Rich Franklin talks UFC 147, motivation to keep fighting and one more title run

On Saturday, former UFC middleweight champion Rich Franklin (28-6, 1 NC) will rematch former Pride middleweight champion Wanderelei Silva (34-11-1, 1 NC) at UFC 147 in Brazil. The two first fought at UFC 99 in June 2009 in Cologne, Germany, with Franklin taking home the unanimous decision victory.

Franklin has been out of action since February 2011 when he lost a unanimous decision to Forrest Griffin at a catchweight of 190 pounds. He  was originally expected to return in August 2011 against Antonio Rogerio Nogueira but Nogueira pulled out due to injury and a suitable replacement was never found. Following that Franklin suffered a shoulder injury and underwent surgery.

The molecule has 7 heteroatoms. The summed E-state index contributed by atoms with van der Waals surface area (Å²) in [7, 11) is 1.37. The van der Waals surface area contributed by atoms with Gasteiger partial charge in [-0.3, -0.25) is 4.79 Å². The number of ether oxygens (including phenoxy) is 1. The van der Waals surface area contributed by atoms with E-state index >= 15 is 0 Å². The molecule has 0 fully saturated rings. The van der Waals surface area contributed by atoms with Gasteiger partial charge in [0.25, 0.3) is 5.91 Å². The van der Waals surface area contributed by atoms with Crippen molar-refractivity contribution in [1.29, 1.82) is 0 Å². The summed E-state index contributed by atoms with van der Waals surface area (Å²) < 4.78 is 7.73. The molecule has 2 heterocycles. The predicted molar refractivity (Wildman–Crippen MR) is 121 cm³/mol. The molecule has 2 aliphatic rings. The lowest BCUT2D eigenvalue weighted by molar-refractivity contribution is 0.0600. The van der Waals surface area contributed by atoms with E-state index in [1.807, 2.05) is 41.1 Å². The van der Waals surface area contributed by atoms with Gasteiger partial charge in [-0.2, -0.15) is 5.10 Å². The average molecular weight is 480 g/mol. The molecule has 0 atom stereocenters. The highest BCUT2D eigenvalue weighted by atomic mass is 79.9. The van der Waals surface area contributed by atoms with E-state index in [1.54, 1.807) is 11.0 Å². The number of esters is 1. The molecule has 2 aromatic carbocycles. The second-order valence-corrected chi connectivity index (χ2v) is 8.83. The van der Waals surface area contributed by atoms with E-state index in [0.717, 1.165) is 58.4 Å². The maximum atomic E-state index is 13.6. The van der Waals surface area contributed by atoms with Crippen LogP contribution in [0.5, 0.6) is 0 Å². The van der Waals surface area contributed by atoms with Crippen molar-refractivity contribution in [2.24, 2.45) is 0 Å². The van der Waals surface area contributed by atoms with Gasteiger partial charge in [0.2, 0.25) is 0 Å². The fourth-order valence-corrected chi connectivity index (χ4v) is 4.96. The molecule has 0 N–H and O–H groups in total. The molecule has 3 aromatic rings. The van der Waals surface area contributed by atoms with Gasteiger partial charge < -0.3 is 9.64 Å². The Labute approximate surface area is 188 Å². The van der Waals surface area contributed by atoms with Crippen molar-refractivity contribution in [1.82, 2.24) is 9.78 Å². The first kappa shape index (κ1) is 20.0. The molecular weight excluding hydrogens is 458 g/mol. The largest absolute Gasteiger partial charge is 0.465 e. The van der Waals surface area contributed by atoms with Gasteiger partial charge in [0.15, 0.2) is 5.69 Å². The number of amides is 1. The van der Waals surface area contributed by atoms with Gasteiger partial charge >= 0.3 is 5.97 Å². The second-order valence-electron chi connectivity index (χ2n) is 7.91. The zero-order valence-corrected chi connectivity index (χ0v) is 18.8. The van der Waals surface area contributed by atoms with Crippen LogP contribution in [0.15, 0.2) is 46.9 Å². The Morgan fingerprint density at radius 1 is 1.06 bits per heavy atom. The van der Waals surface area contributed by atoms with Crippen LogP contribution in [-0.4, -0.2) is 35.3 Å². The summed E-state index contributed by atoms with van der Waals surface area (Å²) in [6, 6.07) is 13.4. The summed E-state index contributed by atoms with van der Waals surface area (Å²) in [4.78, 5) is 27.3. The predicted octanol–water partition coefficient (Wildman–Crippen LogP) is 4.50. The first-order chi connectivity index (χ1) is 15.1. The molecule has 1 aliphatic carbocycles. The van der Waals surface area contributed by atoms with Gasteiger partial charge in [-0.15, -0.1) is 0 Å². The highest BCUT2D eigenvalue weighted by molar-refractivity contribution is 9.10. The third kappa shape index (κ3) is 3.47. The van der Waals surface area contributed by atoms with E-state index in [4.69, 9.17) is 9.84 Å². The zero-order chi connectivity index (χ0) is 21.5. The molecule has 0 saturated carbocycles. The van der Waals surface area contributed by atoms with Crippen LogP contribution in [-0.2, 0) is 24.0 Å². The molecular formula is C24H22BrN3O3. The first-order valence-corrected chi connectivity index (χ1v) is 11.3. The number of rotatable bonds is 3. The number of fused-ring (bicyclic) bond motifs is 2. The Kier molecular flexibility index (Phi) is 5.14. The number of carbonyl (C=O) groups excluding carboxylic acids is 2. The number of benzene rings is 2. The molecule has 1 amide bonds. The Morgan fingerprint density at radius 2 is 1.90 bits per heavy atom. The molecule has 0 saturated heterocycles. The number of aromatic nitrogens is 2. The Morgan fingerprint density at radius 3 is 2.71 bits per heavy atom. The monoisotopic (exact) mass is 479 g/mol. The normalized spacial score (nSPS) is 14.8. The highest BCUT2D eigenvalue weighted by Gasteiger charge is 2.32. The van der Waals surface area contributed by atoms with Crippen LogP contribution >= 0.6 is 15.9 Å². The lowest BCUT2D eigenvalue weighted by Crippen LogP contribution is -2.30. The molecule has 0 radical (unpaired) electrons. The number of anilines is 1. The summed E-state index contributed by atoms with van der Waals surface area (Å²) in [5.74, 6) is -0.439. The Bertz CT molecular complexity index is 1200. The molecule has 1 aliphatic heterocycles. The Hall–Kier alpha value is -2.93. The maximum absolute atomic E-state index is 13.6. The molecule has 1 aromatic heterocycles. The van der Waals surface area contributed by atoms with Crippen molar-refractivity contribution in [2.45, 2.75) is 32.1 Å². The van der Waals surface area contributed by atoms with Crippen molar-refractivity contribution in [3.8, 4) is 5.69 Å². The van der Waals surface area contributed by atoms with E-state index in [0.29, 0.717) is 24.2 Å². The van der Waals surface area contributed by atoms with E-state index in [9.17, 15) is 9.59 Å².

On ring rust

The UFC held a UFC 147 conference call today with the headliners and co-headliners and Franklin talked about his long layoff. “I’m not really concerned about ring rust,” he said. “I think ring rust is prominent in two types of fighters; young fighters or fighters that take significant amounts of time off. Even though I haven’t fought since February, I was getting ready in August for the Philadelphia show and that fight ended up canceling. But it only canceled a couple weeks before the show and I pretty much did everything I needed to do to get ready for that fight, so for me it doesn’t feel like I have been out of the Octagon that long.”